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The immigration backlog problem -- Part 3

Over the last couple of weeks, we have taken a look at the immigration backlog problem. We talked about the astounding number of cases that are in limbo, and how financial resources are being funneled towards border control as opposed to judicial processes. We talked about the issues this backlog presents not just for the individuals at the center of the case, but also the judges.

We're going to conclude this series today with general discussion about the problem, and why people who are going through immigration action (may it be by their own choosing, or being pressed upon them by the immigration system) need legal help to get through this.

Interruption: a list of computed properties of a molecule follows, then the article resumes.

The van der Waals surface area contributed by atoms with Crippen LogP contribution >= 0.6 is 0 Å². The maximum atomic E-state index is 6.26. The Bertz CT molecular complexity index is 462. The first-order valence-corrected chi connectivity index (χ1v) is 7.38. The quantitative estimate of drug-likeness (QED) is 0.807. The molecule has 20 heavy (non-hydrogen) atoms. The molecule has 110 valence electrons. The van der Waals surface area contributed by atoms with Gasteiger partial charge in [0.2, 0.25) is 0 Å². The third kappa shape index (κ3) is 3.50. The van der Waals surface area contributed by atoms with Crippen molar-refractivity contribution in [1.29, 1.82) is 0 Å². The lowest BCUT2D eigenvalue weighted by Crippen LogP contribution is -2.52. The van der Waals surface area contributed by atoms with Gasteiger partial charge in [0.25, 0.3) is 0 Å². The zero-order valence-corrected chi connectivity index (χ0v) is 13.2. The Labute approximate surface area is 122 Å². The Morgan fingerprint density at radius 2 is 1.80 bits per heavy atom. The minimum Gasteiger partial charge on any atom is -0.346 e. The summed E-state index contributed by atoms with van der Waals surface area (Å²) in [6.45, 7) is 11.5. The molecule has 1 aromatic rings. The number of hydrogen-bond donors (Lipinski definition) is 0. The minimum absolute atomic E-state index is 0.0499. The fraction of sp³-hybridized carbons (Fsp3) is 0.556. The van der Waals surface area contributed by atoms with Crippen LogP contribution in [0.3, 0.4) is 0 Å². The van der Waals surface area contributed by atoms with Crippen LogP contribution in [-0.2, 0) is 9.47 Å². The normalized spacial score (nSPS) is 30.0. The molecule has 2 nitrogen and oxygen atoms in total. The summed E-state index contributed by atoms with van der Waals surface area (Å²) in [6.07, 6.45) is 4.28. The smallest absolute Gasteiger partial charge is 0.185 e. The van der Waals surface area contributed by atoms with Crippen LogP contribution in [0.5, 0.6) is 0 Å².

Having an immigration case go into backlog isn't inherently a problem. But once the backlog becomes so great that it snowballs and seems never-ending -- much like how it is today -- then it is most definitely a problem. So now when someone's case goes into backlog, it may mean that they have to wait years to have their case settled.

During that waiting period, the individual needs to abide by certain rules, and if the courts or immigration agencies reach out to contact them, they need to handle that in an appropriate fashion too.

Should you be contacted -- or if you have to go to court or meet with an immigration officer as a part of your immigration case -- you should consult with an experienced immigration attorney first. They can go with you to your court dates or meetings to help the process along.

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